THE CAPITAL, TALLAHASSEE, March 2, 2011 --
Under fire from lawmakers, the Florida Department of Health has proposed a sweeping plan to reorganize --- and shrink -- its operations. Among other things, it would move the state out of the primary-care business.
The recommendations, released in a 154-page report late Tuesday, call for cutting 1,608 department jobs and consolidating dozens of divisions and bureaus. One of the proposals would buck the powerful doctors' lobby by lifting a requirement that the department secretary be a physician.
The reorganization would lead to many department duties being shifted to other state agencies, privatized or eliminated altogether.
In one major change, the report calls for the state to stop paying for primary-care services at county health departments. The proposal would save about $22.3 million and comes as some state officials want to rely more on federally qualified health centers to provide primary care.
In another big change, the report calls for contracting with a private company to run at least part of the Children's Medical Services program. CMS serves children who have a variety of serious medical conditions.
State lawmakers last year required the department to conduct a review of its operations and come up with recommendations for possible changes. House leaders, in particular, have been highly critical of the department, contending that it is unfocused and has taken on too many roles over the years.
While the department worked on the recommendations, new Gov. Rick Scott's transition team also issued a blistering appraisal of the agency. Some transition team recommendations --- such as moving away from primary care and allowing a non-physician to serve as department secretary --- are evident in the report.
But many public-health advocates have worried that changes in the department would go too far. As an example, they expressed repeated concerns last year that changes would gut prevention and education programs.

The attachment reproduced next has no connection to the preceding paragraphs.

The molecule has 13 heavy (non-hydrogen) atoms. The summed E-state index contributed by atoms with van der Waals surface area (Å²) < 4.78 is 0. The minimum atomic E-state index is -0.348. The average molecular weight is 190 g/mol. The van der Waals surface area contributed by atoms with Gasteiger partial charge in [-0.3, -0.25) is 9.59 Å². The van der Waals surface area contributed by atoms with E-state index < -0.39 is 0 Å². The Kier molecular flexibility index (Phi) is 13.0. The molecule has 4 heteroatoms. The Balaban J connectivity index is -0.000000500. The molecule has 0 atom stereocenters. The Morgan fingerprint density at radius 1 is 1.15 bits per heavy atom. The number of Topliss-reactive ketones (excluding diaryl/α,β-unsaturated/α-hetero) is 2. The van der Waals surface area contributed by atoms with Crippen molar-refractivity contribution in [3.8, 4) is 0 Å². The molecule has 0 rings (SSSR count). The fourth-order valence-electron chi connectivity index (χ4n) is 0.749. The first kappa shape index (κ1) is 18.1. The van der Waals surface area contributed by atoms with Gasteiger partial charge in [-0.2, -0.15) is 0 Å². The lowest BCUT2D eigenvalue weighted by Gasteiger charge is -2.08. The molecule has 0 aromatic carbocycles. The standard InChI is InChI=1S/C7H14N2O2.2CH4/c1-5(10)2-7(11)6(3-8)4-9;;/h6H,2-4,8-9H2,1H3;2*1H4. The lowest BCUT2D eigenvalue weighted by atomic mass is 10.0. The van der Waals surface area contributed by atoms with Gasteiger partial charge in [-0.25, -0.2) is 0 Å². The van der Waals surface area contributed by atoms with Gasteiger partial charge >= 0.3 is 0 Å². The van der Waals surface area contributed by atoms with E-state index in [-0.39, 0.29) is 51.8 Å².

The report calls for making major changes in the department's organizational chart, going from 11 divisions to six and 50 bureaus to 18. Programs would be moved around to fit under the new framework.
Also, many programs would be moved to other state agencies, including the Department of Children and Families, the Department of Environmental Protection and the Agency for Health Care Administration.
Other programs would be farmed out to private contractors or see their funding disappear. Many of the programs targeted for elimination serve only specific geographic areas of the state.
But some cuts would have broader reach, such as the proposed elimination of $4.8 million for the Area Health Education Centers Network, which is involved in anti-smoking programs. The report says the so-called AHECs could pursue other sources of money.
In all, the report calls for eliminating 1,608 department jobs, though at least 180 would shift to other state agencies. It was not immediately clear how many of the targeted jobs might be vacant.
Lawmakers required the department to submit the report by Tuesday, a week before the start of the 2011 legislative session. That would provide time for the Legislature to consider changes this year.
Scott's transition team went further than the report's recommendations and called for a merger of the department with the Agency for Health Care Administration. Scott administration officials have said the idea is still being considered, though lawmakers have not publicly taken it up.